RVers must take responsibility for their own safety

RVers must take responsibility for their own safety

By Bob Difley

One of the many joys associated with boondocking is finding those pristine, backwoods campsites or forest service campgrounds that have a minimal connection with civilization but with lots of birds, wildlife, trees, canyons, wild rivers and tumbling streams. And along with those amenities comes difficult access, no cell phone signal, no TV or radio reception, and little, if any, presence of authority. Just the way we like it …

Until a natural emergency like the flash flood that swamped the Albert Pike forest service campground in western Arkansas a few years back comes along. The rapidly rising river — as much as eight feet of rise per hour — from a torrential rainfall funneled through a steep-sided canyon with nowhere for the water to go but up, only one access road in and out, and the Weather Service’s flash flood warning coming at 2:00 a.m. — in the middle of the night when all were asleep — are a formula for disaster.

But that’s not all. The nearest authority that could physically go and wake up campers was an hour away, there was no cell phone tower anywhere nearby, no warning siren, and broadcast warnings were no more than static on the out-of-signal-range radios — if anybody was listening at that time.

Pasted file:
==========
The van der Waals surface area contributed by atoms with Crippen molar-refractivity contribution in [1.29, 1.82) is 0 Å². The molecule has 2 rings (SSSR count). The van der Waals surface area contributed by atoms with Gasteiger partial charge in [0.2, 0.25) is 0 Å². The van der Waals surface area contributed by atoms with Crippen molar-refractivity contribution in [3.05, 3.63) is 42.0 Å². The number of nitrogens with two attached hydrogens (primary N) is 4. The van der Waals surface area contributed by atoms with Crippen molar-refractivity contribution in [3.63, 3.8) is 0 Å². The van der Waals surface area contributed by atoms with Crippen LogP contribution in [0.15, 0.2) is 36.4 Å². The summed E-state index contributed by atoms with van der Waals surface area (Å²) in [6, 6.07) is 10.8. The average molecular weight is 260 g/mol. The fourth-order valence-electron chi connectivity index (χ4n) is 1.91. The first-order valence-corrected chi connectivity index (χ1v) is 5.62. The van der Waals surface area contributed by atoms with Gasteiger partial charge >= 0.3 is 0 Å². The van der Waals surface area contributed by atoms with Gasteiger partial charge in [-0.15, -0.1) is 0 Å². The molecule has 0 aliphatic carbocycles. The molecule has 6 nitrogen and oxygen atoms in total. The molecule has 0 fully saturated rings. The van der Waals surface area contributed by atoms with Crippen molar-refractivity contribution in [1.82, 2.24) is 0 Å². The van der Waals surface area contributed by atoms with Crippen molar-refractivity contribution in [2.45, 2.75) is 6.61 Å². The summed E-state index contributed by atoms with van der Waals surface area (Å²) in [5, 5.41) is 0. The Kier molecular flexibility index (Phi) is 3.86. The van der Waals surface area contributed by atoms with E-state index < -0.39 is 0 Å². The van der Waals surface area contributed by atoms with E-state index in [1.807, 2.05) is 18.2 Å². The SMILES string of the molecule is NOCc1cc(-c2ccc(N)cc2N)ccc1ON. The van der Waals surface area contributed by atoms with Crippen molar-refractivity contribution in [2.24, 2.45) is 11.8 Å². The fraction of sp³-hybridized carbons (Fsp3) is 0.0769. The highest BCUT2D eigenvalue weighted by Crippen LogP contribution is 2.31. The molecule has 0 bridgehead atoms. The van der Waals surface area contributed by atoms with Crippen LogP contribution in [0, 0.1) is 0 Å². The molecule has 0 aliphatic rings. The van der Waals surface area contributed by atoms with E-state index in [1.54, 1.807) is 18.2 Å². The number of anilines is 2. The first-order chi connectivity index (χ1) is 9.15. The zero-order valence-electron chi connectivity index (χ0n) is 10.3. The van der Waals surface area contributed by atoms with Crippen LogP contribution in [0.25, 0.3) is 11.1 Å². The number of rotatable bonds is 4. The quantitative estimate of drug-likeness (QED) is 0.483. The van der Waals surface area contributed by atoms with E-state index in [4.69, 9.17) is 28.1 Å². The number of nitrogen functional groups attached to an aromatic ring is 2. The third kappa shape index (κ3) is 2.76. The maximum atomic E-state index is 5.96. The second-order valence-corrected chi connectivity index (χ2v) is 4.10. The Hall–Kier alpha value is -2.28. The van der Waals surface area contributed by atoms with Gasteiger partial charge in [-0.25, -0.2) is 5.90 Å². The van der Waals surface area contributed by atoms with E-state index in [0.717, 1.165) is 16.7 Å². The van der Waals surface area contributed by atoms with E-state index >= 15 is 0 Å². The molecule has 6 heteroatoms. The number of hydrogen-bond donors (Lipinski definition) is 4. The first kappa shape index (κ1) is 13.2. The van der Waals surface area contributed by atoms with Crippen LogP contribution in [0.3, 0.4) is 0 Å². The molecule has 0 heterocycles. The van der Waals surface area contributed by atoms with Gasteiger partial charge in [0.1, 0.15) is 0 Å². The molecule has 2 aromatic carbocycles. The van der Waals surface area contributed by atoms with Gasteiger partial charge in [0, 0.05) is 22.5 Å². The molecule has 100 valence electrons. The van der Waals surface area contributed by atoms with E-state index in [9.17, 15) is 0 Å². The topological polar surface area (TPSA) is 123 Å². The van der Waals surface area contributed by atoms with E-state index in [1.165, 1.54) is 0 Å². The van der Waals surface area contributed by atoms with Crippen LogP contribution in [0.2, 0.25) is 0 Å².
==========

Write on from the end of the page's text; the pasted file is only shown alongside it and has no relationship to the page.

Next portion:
It may seem like a lot of what-ifs had to line up for such a disaster to happen, but think back on some of the locations you’ve probably stayed in — and enjoyed thoroughly — that could have lined up the same kind of scenario.

Adventurous RVers are not likely to give up finding and camping in locations such as Albert Pike campground, or even more isolated locations (I know this from personal experience). But what we can do is take our safety as our personal responsibility and not rely on warning systems, authorities or other methods that may not work, such as:

• Don’t take needless chances if storms are predicted — as summer storms often are in mountainous areas — by camping by a river that flows through a steep-sided canyon.

• Avoid entry roads to campgrounds vulnerable to flooding, washout or fallen trees if a storm is possible, the aftermath of which could prevent your departure.

• Check that your campsite is not over-hung with heavy tree limbs that could come crashing through your roof in the event of heavy winds, or nearby dead trees that could topple.

• Get the latest updated weather forecast before entering the forest since reception of all your communication devices will be limited or non-existent due to the terrain.

Have alternative plans or options if your first-choice campground appears too vulnerable.

Had the campers taken these precautions, many lives could have been saved.

photo: Public domain image from NOAA.

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